Evan LeRoy has come a long way from New York. He worked for a while at Hill Country Barbecue in Manhattan before making his way to Austin. That’s a long way to come so you can cook in the back of a bar, but it’s not any bar and it’s not just any kind of cooking. LeRoy is doing some honest barbecue in an old offset smoker out back of Freedmen’s bar. The building itself has a long history dating back to 1869 when it was built as a store by a former slave in the middle of a freedman’s community named Wheatville. It’s now right in the heart of Austin, but how does it hold up to the stout barbecue competition in the city?
Several weeks ago I went with a friend for my first visit so we could sample a good bit of the lengthy menu. There’s plenty that’s smoked and it’s not all meat. Smoked beets with chèvre may be more heart healthy, we were here for beef and pork. We started with the Holy Trinity Plate of brisket, ribs and sausage for $17. Any meat can be added for $5, so the pork belly came along for the ride. Seeing a few slices of both lean and fatty brisket on the tray showed me that somebody knew what they were doing back in the kitchen. I’d rather be able to pick my brisket portions straight from the carving table rather than have it delivered by a server, but this was a good sampling. The brisket was stunning. A flawless texture and well rendered fat throughout made for incredibly moist meat. The seasoning was heavy on the black pepper (good) and salt (not as good), but the smokiness was spot on.
Most all was well with the pork side of the tray as well. Thick slices of pork belly were silky tender, but the heavy rub could be a little less sweet and the smoke flavor could be more developed. The spare ribs had plenty of smoke. The black bark held juicy meat beneath. The bits came away from the bone nicely, but again, the rub was a bit heavy. Even given the small quibbles, I’d happily order either of them again. The made-in-house sausage was also very good. The links were juicy and well made with a great snappy casing. I expected a bit more flair in the seasoning given the rest of the menu, but it was more reserved. It’s still a solid link with plenty of peppery flavor.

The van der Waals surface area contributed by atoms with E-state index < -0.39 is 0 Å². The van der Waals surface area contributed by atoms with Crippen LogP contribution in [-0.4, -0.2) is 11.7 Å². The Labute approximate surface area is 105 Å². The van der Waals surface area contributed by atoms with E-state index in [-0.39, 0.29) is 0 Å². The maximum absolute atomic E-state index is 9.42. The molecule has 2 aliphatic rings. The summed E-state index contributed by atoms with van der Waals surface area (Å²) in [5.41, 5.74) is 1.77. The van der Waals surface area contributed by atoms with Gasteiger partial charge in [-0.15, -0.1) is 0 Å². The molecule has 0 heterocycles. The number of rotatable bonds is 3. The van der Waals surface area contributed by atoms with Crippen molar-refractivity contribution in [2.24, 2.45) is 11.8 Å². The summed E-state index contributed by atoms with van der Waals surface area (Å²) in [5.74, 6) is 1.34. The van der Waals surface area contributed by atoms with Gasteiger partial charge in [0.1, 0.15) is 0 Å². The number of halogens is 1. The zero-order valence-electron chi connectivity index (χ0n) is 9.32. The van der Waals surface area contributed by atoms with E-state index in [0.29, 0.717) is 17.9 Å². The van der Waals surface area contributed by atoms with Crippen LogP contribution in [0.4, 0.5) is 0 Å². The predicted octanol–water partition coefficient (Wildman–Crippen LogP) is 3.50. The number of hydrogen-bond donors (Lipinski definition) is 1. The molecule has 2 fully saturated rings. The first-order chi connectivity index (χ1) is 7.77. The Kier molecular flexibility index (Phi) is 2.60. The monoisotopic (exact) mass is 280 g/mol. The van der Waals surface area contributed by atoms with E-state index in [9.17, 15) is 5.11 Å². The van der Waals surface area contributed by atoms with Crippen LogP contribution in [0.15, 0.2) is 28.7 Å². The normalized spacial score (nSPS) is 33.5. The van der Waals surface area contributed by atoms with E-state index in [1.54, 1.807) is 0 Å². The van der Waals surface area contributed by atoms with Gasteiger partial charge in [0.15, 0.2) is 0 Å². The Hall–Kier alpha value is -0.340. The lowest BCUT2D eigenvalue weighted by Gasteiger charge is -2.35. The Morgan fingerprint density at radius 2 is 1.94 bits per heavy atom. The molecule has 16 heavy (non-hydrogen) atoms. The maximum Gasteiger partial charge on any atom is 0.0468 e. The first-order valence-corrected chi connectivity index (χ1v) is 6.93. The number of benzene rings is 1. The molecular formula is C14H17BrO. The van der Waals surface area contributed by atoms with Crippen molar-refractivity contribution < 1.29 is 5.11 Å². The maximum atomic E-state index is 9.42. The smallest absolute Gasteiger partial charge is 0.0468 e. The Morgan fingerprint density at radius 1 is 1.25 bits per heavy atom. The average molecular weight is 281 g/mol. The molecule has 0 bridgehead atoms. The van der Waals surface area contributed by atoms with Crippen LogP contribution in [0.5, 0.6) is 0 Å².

The heft of the beef short rib was impressive. The common problem with these type of beef ribs is usually having the patience to get them done. In this case they had sat in the heat for too long, The meat was overcooked. It slumped off the bone, and the knife had shredded the edges as it was sliced. While the beef was mushy, the flavor from the smoke and the peppery rub was great. Even after all the meat we’d just ingested, we nearly polished off the beef rib. As I paid the bill I was already plotting my next visit.
Last week I was dining alone at the bar at Freedmen’s. A modest two meat plate was in order. More of that brisket and some pulled pork came with a generous garnish of house made pickles. It would be hard to top the brisket from my earlier meal here, but this one was flawless. A thin bark crackled under my teeth as it gave way to a beautiful line of rendered fat. The bark and fat carried a smokiness that enveloped my entire palate. I say that any great brisket should exhibit a good level of moisture and tenderness and have a balance of smokiness, beefiness and seasoning. None of those three flavors should overpower. The brisket at Freedmen’s nailed all of those characteristics.
A vinegar sauce gave the pulled pork a decidedly Carolina flavor, but the bark was all Texas. It was pulled rather than shredded, and the moist meat was full of good smoke and rendered fat. A side of German potato salad, served in a jar, was at once dense and creamy. The vinegar kick was there, but there was a real depth of flavor from the bacon fat. If only there’d be more of this potato salad around the state and less from a delivery truck.
I didn’t want to waste a pile of food, but I really wanted to try the chopped beef sandwich. It was made with leftovers, but they had chopped together both beef rib meat and brisket. As my neighbor at the bar was perusing the menu I suggested we split the $5 sandwich and he’d get the rest of my two-meat platter. He agreed and soon I was tucking into one of the finest chopped beef sandwiches I’d ever eaten. Meat, sauce and bread were the only ingredients, but the sum of those parts was magical. My half was gone in three bites.
Of course dessert would be smoked too. I skipped the salted and smoked chocolate mousse and got the smoked banana pudding instead. A jar is layered with smoked banana slices, a custard and whipped cream. There are cookies in there for crunchiness too. I can’t say that the smoke flavor of the bananas was obvious, but the whole dessert was well executed. I now have a new member in the top five banana puddings that I’ve had the pleasure of finishing a meal with.
Next time it’ll be hard not to get the brisket, but I’ll have to save room to try another beef rib. Given everything else I’ve eaten there, it deserves another shot. Lucky for me, that means another meal at Freedmen’s where they’ve found a way to take a setting that diverts from the Austin norm of lunch-only and exterior seating to create a barbecue joint that on it’s way to being as good as any of them in town.